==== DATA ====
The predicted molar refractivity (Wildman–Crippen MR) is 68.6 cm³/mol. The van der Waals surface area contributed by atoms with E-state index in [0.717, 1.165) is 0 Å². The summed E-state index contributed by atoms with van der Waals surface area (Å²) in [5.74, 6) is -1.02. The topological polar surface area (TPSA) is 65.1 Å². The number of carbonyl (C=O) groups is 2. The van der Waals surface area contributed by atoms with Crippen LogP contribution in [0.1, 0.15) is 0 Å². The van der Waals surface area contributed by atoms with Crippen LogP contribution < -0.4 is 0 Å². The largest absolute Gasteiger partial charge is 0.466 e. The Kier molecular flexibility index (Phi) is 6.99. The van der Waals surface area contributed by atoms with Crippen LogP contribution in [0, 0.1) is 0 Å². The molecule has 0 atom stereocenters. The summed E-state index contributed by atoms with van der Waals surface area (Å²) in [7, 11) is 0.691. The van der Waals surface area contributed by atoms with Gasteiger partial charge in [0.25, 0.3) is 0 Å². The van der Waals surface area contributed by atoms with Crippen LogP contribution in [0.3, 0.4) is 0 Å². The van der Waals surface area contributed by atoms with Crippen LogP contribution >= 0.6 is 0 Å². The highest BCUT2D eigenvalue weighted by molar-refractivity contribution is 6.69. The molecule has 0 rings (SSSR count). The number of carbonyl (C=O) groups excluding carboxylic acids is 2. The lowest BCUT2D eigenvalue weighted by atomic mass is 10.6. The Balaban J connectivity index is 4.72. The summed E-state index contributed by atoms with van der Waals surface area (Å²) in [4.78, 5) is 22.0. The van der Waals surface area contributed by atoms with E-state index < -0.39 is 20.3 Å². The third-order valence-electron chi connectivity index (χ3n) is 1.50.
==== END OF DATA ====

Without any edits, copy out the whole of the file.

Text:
The predicted molar refractivity (Wildman–Crippen MR) is 68.6 cm³/mol. The van der Waals surface area contributed by atoms with E-state index in [0.717, 1.165) is 0 Å². The summed E-state index contributed by atoms with van der Waals surface area (Å²) in [5.74, 6) is -1.02. The topological polar surface area (TPSA) is 65.1 Å². The number of carbonyl (C=O) groups is 2. The van der Waals surface area contributed by atoms with Crippen LogP contribution in [0.1, 0.15) is 0 Å². The van der Waals surface area contributed by atoms with Crippen LogP contribution < -0.4 is 0 Å². The largest absolute Gasteiger partial charge is 0.466 e. The Kier molecular flexibility index (Phi) is 6.99. The van der Waals surface area contributed by atoms with Crippen LogP contribution in [0, 0.1) is 0 Å². The molecule has 0 atom stereocenters. The summed E-state index contributed by atoms with van der Waals surface area (Å²) in [7, 11) is 0.691. The van der Waals surface area contributed by atoms with Gasteiger partial charge in [0.25, 0.3) is 0 Å². The van der Waals surface area contributed by atoms with Crippen LogP contribution in [0.3, 0.4) is 0 Å². The van der Waals surface area contributed by atoms with Crippen LogP contribution >= 0.6 is 0 Å². The highest BCUT2D eigenvalue weighted by molar-refractivity contribution is 6.69. The molecule has 0 rings (SSSR count). The number of carbonyl (C=O) groups excluding carboxylic acids is 2. The lowest BCUT2D eigenvalue weighted by atomic mass is 10.6. The Balaban J connectivity index is 4.72. The summed E-state index contributed by atoms with van der Waals surface area (Å²) in [4.78, 5) is 22.0. The van der Waals surface area contributed by atoms with E-state index < -0.39 is 20.3 Å². The third-order valence-electron chi connectivity index (χ3n) is 1.50.